The victory wasn't a surprise to Lochte, who said that he knew he was in good shape coming into the London Games. Still, the win seemed to take a while to sink in.

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The Two-Way
11:15 am
Sat July 28, 2012

Syria: 'Mother Of All Battles' Looms In Aleppo

Free Syrian Army fighters are seen in the Syrian town of Azaz, some 20 miles north of Aleppo, on Tuesday.
Turkpix AP

Originally published on Sat July 28, 2012 1:54 pm

Syrian rebels are taking a pounding in Aleppo, Syria's largest city but they continue to hold some neighborhoods where they've taken control. VOA reports the Syrian government is warning of "the mother of all battles" in the commercial hub, home to millions of people. Russia says a tragedy is "imminent."

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The Torch
10:45 am
Sat July 28, 2012

Team USA Wins First Medals Of London 2012 Games; More Results From Saturday

Silver medalists Brady Ellison, Jake Kaminski and Jacob Wukie of the United States, gold medalists Michele Frangilli, Marco Galiazzo and Mauro Nespoli of Italy, and bronze medalists Kim Bub-min, Im Dong-hyun and Oh Jin-hyek of South Korea stand with their medals after the men's team archery event.
Paul Gilham Getty Images

Originally published on Sat July 28, 2012 1:58 pm

On the first day of full competition in the London 2012 Summer Olympics, Team USA won its first medal of the games, as the men's archery team took silver in a tense final against Italy. The Americans reached the final after stunning the highly regarded South Korean team in a comeback win earlier in the day.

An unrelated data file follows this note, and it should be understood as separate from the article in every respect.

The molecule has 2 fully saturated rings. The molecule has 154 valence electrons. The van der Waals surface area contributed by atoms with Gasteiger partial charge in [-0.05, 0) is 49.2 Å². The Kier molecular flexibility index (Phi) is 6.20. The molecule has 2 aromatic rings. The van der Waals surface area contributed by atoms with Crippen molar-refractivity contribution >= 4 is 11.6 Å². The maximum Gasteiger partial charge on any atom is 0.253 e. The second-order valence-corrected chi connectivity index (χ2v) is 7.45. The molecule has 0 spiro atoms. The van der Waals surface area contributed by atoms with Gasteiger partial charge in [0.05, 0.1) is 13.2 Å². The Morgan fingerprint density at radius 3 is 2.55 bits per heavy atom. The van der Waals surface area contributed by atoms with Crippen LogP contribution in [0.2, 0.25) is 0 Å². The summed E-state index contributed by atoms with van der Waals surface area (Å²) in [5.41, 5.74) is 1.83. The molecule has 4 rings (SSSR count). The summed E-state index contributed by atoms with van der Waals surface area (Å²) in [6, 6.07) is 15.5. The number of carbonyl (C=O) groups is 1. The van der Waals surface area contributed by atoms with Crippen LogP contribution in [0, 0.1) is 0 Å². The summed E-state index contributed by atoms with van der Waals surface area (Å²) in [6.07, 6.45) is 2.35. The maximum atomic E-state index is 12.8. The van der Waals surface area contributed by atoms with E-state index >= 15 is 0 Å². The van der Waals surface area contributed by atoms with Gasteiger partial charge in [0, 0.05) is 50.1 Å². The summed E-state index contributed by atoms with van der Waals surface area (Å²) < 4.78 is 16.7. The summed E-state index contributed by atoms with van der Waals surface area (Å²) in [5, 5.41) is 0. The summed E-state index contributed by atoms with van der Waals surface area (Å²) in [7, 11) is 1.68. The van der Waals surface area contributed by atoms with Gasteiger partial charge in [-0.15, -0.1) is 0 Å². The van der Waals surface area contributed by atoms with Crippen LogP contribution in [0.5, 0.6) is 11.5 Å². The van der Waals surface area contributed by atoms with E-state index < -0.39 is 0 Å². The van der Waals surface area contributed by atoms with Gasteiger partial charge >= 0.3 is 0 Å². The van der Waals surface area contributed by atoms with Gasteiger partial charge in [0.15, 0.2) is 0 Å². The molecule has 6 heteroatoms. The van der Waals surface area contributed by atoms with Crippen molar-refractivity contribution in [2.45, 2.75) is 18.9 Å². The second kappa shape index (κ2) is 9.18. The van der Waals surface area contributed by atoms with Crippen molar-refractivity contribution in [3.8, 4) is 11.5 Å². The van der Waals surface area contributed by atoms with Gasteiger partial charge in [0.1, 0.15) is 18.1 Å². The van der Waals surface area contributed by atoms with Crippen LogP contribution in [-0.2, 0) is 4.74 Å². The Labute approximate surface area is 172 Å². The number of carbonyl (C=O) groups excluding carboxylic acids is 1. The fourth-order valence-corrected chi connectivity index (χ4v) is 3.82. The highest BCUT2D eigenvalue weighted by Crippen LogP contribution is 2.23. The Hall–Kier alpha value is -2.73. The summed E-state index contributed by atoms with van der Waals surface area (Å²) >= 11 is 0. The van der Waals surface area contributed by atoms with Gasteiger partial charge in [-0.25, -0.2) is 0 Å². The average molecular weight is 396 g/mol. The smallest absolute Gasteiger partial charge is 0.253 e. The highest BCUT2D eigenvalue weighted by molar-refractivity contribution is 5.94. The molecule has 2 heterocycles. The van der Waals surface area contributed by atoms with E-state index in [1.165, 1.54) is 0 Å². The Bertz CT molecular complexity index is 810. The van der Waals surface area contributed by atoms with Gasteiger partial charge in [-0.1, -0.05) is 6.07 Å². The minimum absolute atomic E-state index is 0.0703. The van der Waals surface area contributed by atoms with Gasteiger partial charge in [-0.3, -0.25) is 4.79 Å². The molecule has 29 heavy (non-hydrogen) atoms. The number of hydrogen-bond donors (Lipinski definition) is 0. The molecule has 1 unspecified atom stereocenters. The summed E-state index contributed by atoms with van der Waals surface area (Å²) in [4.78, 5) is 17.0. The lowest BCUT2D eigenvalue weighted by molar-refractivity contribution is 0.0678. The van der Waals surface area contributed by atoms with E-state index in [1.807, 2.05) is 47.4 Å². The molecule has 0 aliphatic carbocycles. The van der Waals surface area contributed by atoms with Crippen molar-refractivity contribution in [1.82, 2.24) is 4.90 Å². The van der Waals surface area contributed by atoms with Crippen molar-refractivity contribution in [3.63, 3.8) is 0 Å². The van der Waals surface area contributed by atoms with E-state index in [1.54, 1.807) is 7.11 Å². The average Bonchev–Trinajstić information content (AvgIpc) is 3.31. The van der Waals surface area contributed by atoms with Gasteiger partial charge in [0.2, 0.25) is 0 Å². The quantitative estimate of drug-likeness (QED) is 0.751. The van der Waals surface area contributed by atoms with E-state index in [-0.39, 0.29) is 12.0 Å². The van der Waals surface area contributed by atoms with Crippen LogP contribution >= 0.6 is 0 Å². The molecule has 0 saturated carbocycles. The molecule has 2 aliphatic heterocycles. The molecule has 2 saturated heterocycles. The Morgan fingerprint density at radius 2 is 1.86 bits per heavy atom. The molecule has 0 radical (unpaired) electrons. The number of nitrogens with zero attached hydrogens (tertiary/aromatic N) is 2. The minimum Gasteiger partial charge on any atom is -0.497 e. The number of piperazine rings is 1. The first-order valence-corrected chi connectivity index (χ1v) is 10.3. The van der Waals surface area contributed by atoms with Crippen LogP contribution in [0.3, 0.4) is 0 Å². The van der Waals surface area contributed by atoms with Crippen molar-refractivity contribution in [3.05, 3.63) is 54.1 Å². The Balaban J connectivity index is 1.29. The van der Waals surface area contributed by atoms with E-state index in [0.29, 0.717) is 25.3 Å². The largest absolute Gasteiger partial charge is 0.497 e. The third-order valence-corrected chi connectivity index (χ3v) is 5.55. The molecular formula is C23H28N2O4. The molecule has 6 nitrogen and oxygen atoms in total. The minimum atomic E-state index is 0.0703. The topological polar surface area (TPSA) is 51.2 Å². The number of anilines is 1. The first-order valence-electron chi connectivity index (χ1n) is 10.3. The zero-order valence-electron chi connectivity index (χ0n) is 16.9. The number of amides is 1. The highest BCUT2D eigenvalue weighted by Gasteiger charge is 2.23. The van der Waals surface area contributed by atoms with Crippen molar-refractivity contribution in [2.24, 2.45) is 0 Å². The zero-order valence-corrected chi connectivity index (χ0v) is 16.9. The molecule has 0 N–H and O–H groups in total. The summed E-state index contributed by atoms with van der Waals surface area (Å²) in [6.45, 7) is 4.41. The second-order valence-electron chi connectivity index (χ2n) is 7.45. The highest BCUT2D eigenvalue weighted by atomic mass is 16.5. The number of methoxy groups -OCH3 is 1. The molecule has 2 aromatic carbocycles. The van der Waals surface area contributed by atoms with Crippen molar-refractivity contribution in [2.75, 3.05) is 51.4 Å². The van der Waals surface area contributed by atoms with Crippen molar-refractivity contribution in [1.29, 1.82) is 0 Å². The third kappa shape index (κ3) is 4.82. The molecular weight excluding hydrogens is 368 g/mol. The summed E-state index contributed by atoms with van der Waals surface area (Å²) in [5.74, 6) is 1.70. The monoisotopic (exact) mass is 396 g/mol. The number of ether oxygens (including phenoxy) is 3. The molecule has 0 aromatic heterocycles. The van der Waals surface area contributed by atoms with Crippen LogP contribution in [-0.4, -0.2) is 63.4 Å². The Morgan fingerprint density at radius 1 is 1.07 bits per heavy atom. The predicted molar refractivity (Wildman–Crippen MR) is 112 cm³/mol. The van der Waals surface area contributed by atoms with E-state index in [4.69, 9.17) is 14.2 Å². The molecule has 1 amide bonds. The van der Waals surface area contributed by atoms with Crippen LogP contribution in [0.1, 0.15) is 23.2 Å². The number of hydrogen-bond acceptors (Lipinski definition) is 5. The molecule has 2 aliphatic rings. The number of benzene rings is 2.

Italy won on its last arrow, when a score of eight would have meant a loss and a ten a gold. The arrow hit the line between the 9 and 10 — and in archery, that meant 10 points, and the gold medal.

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The Torch
8:01 am
Sat July 28, 2012

Cyclist Vinokourov Wins Gold Medal In Men's Road Race

Rigoberto Uran of Colombia leads a group of riders as they ride up Boxhill on the outskirts of London, during the men's cycling road race for the 2012 London Olympic Games.
Miguel Medina AFP/Getty Images

Originally published on Sat July 28, 2012 8:48 am

Alexander Vinokourov of Kazakhstan won the gold medal in the men's cycling road race Saturday, edging Rigoberto Uran of Colombia in a late sprint in London. The 150-mile race ended in front of Buckingham Palace.

The Olympic medal completes a vindication for Vinokourov, 38, who has previously been suspended for doping, back in 2007. He retired last year, after breaking his leg at the Tour de France. But he returned to the French classic this summer.

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The Torch
7:15 am
Sat July 28, 2012

London's Opening Ceremony Gets Rave Reviews; NBC, Not So Much

A scene from the Opening Ceremony of the London 2012 Olympics. The event was widely praised — but in the U.S., not all viewers were enthused.
Richard Heathcote Getty Images

The London Olympics are in full swing, after an opening ceremony Friday that was chock-full of historic and cultural imagery drawn from Britain's past. Critics are gushing over Queen Elizabeth's role in the spectacle — along with James Bond. But there is room for debate — especially among viewers here in the U.S.

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The Torch
6:31 am
Sat July 28, 2012

Let's Catch Up: American Vollmer Sets Olympic Record; First Medals Are Won

Originally published on Sat July 28, 2012 9:41 am

Good morning. Here's a rundown of what's been happening in and around London, on the morning after the Summer Olympics' opening ceremony:

- U.S. swimmer Dana Vollmer set new Olympic and U.S. records in her 100m butterfly qualifying heat this morning. Vollmer, of Granbury, Texas, had a time of 56.25 seconds. She says she can go faster.

- The first medals have now been awarded in the London 2012 Olympics, with China's Yi Siling winning gold in the 10-meter air rifle shooting competition. Poland took silver, and China took bronze, as well.

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Presidential Race
4:52 am
Sat July 28, 2012